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Monday, February 14, 2011

How I Became a Christian

How I Became a Christian





My Grandmother was born in 1884 in a log cabin in Decatur, Illinois. Shortly after her birth her mother died of tuberculosis and her bereaved father took the children and moved to Texas to start over again. The year was 1887 and they settled in on a farm near Fort Worth, Texas with a Step-Mother soon joining the family. My Grandmother thrived in Texas and by the time she grew to be a young lady she found herself in love with the young man who lived on the farm next door.



When the young couple began planning their marriage, my Grandfather’s parents were disapproving. My Grandmother was a Yankee, a Northerner, wasn’t she? Hadn’t she come from Illinois? My Grandfathers’ parents were proud church going Southerners who were still angry that they had lost the Civil War along with losing all of their slaves. Couldn’t their son find a good Southern girl to marry?



But my Grandfather went ahead and married my Grandmother in 1904 without his parents’ blessings and the young couple bought a farm of their own. Their farm prospered and two children were born to the couple. But then quite suddenly my Grandfather contracted Meningitis and within a week he was dead. The year was 1911, a time when welfare didn’t exist and few opportunities were available for women to work outside the home. My Grandmother, now a young widow, worried that she might not be able to keep the farm going by herself and provide for her two little children. Fortunately my Grandfather had left her a life insurance policy and hopefully that would save the day.



After the funeral my Grandmother received a visit from a lawyer informing her that her in-laws were going to take the money from her husbands’ life insurance policy. My Grandfather had purchased the life insurance policy just before he married my Grandmother. At that time the lawyer had instructed him to temporarily write his parents’ names in as the beneficiary until his wife’s name could be added after his marriage. My Grandfather later added my Grandmothers’ name in place of his parents but he accidentally signed his name in the wrong space. The in laws were told they could take the funds because my Grandfather had signed in the wrong space.



The lawyer was a leader in his church and had a sterling Christian reputation in the farming community. He quoted Scripture as he explained to my Grandmother how her in laws could legally take what belonged to her. He assured my Grandmother that she would waste time going to court since the local judge was a member of her in law’s church. The judge would agree with the in laws that since my Grandmother was a Yankee (hadn’t been born in the South) she wouldn’t be entitled to her husbands’ insurance.



My Mother and her brother grew up on their farm watching my Grandmother struggle endlessly to put food on the table and keep the farm going. Down the road on the next farm their proud Grandparents went to church and quoted Scripture. My Mother can’t remember her Grandparents ever paying any attention to her. She remembers that they loved God and hated anyone who hadn’t been a part of the Southern Confederacy. And she also remembers that they always talked about “Jesus”. But in the same breath they criticized my Grandmother. After all she was a Yankee, wasn’t she? She came from Illinois, so she hadn’t deserved the money from the insurance policy her husband had left her!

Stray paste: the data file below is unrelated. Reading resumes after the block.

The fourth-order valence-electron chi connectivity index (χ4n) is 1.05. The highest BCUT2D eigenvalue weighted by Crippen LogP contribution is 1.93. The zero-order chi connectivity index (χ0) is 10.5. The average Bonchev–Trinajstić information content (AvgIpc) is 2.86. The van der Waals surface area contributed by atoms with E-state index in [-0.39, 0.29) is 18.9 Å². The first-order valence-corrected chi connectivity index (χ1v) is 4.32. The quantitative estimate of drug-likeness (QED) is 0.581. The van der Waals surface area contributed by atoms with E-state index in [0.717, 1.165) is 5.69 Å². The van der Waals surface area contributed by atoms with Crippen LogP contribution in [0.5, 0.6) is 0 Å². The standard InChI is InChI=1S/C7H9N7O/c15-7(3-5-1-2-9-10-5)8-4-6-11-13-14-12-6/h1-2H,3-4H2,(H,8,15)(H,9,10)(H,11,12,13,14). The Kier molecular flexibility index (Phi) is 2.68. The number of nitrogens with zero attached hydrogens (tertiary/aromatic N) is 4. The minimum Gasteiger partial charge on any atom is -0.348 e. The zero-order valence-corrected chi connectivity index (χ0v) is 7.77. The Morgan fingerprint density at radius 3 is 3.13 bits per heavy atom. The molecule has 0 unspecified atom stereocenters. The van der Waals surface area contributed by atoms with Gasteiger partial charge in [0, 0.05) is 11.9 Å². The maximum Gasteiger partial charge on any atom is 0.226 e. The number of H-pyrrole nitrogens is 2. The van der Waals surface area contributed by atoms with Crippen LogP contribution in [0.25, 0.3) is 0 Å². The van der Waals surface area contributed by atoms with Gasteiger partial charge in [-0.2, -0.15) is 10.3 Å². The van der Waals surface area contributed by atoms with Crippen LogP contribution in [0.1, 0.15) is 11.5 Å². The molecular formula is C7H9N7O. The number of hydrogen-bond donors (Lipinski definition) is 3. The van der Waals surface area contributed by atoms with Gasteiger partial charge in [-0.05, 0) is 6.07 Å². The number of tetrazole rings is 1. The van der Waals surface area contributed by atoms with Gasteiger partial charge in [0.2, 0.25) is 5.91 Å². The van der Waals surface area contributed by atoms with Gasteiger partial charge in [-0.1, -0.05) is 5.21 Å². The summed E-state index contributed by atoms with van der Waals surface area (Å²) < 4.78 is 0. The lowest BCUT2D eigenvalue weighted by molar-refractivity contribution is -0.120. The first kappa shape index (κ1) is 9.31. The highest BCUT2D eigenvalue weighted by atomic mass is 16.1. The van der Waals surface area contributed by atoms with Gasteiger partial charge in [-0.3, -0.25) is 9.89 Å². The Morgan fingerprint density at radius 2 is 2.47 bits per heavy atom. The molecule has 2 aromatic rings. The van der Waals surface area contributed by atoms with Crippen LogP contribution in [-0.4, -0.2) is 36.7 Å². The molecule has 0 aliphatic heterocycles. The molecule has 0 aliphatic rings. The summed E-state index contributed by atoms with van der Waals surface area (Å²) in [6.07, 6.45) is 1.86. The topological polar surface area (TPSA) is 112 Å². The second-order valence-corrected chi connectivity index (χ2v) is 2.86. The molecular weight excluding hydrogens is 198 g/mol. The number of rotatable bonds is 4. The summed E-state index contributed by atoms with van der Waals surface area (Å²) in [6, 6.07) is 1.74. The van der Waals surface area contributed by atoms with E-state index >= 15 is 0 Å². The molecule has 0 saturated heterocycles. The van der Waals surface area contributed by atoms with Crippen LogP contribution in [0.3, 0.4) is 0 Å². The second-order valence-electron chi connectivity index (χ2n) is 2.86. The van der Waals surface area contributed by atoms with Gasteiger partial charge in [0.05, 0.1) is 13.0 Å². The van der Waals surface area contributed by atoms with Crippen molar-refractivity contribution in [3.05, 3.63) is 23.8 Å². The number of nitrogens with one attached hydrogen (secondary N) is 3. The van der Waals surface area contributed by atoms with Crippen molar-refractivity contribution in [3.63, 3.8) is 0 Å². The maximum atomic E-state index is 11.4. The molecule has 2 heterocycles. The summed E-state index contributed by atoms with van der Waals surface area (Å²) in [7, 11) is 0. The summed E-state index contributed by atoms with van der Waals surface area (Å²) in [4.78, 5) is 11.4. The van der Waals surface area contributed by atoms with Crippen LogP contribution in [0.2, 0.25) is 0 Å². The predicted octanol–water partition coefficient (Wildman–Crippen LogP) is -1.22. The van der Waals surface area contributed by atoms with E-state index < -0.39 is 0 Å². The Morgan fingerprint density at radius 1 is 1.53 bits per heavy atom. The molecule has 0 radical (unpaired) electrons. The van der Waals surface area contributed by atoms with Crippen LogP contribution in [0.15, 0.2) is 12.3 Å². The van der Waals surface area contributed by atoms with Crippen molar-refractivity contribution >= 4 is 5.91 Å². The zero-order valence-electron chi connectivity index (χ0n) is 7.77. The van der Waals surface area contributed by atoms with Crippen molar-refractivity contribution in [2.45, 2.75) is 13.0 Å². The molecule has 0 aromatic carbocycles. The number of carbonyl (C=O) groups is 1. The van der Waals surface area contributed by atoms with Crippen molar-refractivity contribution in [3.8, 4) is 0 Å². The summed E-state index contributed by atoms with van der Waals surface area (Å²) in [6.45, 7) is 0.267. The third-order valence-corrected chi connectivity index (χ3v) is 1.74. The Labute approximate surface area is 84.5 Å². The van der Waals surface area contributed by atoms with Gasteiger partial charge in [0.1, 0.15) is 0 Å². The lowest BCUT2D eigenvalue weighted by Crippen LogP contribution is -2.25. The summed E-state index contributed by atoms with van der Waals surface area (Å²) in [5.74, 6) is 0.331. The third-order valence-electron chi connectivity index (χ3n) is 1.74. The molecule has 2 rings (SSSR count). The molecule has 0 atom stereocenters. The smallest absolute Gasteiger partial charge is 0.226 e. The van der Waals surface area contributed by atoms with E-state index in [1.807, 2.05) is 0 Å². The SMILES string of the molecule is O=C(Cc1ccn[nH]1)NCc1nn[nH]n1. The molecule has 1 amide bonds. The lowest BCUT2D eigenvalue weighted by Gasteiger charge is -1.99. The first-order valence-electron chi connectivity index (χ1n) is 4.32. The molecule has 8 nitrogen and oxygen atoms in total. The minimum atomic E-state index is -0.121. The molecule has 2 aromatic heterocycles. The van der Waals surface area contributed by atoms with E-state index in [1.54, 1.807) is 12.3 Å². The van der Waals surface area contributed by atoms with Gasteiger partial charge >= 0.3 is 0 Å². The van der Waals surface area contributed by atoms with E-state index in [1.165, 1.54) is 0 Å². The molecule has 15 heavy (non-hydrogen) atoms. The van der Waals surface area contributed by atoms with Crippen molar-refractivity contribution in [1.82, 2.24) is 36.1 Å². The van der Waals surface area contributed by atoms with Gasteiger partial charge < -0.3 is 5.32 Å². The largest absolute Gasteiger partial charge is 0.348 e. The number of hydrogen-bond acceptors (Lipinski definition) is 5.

My Mother grew up hating church. She and her brother went to church with my Grandmother during their childhood, but as soon as she became an adult, Mother quit attending church. She would use the excuse that Christians were hypocrites. But had she been turned off by her own Grandparents’ bad example of what a Christian should be? When she married my Dad in 1940, she insisted that they not go to church and my Dad agreed.



My childhood had a magical quality about it. I was an only child and was very close to my Mother. She allowed me to do almost anything I wanted to do. A few things were off limits however and church was one of those things, but I didn’t mind. My Dad worked six days a week as office manager of a local newspaper and my Mother drove me wherever I wanted to go and cleaned up after me. Life was stable and good and I didn’t know that anything was missing!



But then when I was almost eight years old, a friend from school named Kay asked me to go to church with her. I told her I didn’t want to go to church but she kept asking me again and again. Finally just to get her off my back I agreed to go just once. I didn’t want to make my Mother upset by going to church so I approached her cautiously. Mother agreed that I could go to church just once with Kay but she warned me not to believe what was being taught there. She told me that she didn’t want me to become a “goodie goodie”! I didn’t know what a “goodie goodie” was but I promised my Mother that I wouldn’t become one. And I agreed not to believe anything that was being preached.



Kay was overjoyed that I could go to church with her and her parents drove by and picked me up. When we arrived at church a large smiling lady greeted me and welcomed me into her Sunday School class. Friendly faces were everywhere. We memorized Scripture, did handwork and sang in a youth choir. I had fun at church and my Mother was irritated when I asked if I could go back a second time. I promised again not to believe anything they taught and she relented and let me go back, but I knew I was disappointing her.



For almost two years Kay’s parents drove me to and from church and I continued promising my Mother that I would just have fun and not believe the message that was being taught there. I was a good daughter and I actually kept my promise and didn’t listen to the Bible stories. “We’re praying for you,” Kay told me worriedly. I laughed at her and told her it wouldn’t do any good.